What if we said “Give Where Most Moved” instead? No one likes to be scolded. Yet most nonprofits make a practice of regularly admonishing supporters to give “where most needed.” You probably think this is a good thing. After all, it gives you the greatest flexibility. Right? Wrong. Think again. You’ll have a lot …Details
As a fundraising professional, relationship building with donors is an ongoing process and communication is an important part of that process. Stories are a great communications tool that you can use to tell donors about their impact in a tangible and easy to understand manner.
Storytelling seems to be everywhere these days. Non-profits are actively trying to use stories to engage their current and new donors. Is your non-profit trying to tap into the power of stories? Perhaps it’s been a positive experience for your organization. But maybe you have faced some challenges.
One of the biggest challenges with storytelling is being able to tell a great story. A story that really stands out from the pack and resonates with your donor audience. A story that, ultimately, compels action.
Today I want to share with you 7 rules for telling a better non-profit story.Details
Donor needs vary and evolve, depending on where they are in their own life cycle and their life cycle with your nonprofit. Do you ever wonder how you might help them meet their needs? How you might reward them for giving? You should — if you want to keep them as donors.
You may be familiar with Maslow’s “Theory of Human Motivation” where he breaks needs for human development and contentment down into steps that form a pyramid. Maslow suggests the basic human needs such as food, shelter, and sleep are required before you can pursue higher needs such as security, love and belonging, esteem and the need for self-actualization.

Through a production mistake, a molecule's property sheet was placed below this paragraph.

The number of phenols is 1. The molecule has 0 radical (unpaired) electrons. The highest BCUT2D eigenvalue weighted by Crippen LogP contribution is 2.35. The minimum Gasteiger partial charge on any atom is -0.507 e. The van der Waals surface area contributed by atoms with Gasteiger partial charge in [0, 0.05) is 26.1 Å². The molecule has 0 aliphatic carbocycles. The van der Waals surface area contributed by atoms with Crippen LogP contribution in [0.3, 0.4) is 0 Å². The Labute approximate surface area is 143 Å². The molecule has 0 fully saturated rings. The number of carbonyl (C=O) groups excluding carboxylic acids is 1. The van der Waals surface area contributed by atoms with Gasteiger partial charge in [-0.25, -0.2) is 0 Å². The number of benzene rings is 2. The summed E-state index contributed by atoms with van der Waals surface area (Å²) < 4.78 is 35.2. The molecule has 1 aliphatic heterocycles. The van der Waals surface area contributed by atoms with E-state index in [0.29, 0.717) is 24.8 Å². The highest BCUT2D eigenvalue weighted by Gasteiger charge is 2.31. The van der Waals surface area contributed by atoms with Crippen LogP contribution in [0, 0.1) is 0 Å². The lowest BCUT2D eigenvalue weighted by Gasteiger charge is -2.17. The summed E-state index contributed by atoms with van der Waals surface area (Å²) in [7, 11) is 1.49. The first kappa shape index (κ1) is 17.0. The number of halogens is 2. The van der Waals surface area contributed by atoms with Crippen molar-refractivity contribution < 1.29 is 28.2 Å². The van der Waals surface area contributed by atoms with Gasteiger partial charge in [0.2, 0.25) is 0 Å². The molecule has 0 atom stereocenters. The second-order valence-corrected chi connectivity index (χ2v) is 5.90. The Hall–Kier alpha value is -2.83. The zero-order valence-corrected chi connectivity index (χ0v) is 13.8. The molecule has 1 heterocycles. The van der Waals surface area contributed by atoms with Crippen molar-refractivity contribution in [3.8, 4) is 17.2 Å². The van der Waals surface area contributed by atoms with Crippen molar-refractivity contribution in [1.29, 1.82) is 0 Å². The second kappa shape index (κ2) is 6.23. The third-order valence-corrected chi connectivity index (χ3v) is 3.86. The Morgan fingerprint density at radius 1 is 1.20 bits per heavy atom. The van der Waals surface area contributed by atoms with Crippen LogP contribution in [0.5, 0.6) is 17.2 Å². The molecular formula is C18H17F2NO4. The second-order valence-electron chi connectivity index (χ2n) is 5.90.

Sadly, just giving to charity doesn’t necessarily meet these higher-level needs. Donors may give out of guilt, fear, peer pressure (which doesn’t feel so good). Some give to be praised (meets esteem need, but only if you praise them). Some give to be accepted by peers (meets love & belonging need, but only if you offer opportunities to connect and feel loved)… and so forth. You see, giving is not always it’s own reward.
To create life-long donors imposes on your charity the obligation to do something proactive to fulfill your donor’s highest level needs.
Donors, like all human beings, are on a continual quest for meaning. It’s the existential search to be all that one can be. To feel self-actualized.
In non-psychological or theoretical terms, at the self-actualization pinnacle donors just feel darn good. They carry around a warm glow, representing the realization of their potential and inner peace.
This feeling is very powerful – and we human beings naturally seek it out. It’s one of reasons why even very poor give outsized proportions of their income to charity.
Another way to describe this is the search for meaning in life. For most people, meaning is deeply intertwined with community connections. Victor Frankl in his famous chronicle on the search for meaning wrote: love is the ultimate and the highest goal to which man can aspire. Humans want to feel a sense of connection and a sense of purpose to life. Giving (time, money, and energy) is a central way that we strive to find meaning.